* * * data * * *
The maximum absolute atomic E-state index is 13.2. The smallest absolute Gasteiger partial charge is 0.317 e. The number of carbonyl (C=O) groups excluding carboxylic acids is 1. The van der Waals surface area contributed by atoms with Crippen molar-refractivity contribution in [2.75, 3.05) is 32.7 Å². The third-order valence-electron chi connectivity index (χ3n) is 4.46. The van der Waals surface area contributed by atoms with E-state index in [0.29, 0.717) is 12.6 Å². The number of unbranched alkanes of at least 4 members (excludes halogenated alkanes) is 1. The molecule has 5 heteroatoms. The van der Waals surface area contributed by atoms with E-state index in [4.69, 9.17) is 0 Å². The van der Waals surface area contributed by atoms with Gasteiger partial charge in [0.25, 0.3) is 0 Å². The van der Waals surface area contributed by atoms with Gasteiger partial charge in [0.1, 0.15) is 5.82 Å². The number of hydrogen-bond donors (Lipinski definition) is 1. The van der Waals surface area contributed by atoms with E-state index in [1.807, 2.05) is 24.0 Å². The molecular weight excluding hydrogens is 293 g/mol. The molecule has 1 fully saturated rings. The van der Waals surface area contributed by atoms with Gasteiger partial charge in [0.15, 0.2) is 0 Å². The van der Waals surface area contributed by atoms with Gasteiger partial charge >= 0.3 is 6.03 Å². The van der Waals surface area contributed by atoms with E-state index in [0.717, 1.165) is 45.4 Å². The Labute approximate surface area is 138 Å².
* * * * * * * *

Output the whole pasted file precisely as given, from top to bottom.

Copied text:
The maximum absolute atomic E-state index is 13.2. The smallest absolute Gasteiger partial charge is 0.317 e. The number of carbonyl (C=O) groups excluding carboxylic acids is 1. The van der Waals surface area contributed by atoms with Crippen molar-refractivity contribution in [2.75, 3.05) is 32.7 Å². The third-order valence-electron chi connectivity index (χ3n) is 4.46. The van der Waals surface area contributed by atoms with E-state index in [0.29, 0.717) is 12.6 Å². The number of unbranched alkanes of at least 4 members (excludes halogenated alkanes) is 1. The molecule has 5 heteroatoms. The van der Waals surface area contributed by atoms with E-state index in [4.69, 9.17) is 0 Å². The van der Waals surface area contributed by atoms with Gasteiger partial charge in [0.25, 0.3) is 0 Å². The van der Waals surface area contributed by atoms with Gasteiger partial charge in [0.1, 0.15) is 5.82 Å². The number of hydrogen-bond donors (Lipinski definition) is 1. The van der Waals surface area contributed by atoms with E-state index in [1.807, 2.05) is 24.0 Å². The molecular weight excluding hydrogens is 293 g/mol. The molecule has 1 fully saturated rings. The van der Waals surface area contributed by atoms with Gasteiger partial charge in [0.15, 0.2) is 0 Å². The van der Waals surface area contributed by atoms with Gasteiger partial charge >= 0.3 is 6.03 Å². The van der Waals surface area contributed by atoms with E-state index in [0.717, 1.165) is 45.4 Å². The Labute approximate surface area is 138 Å².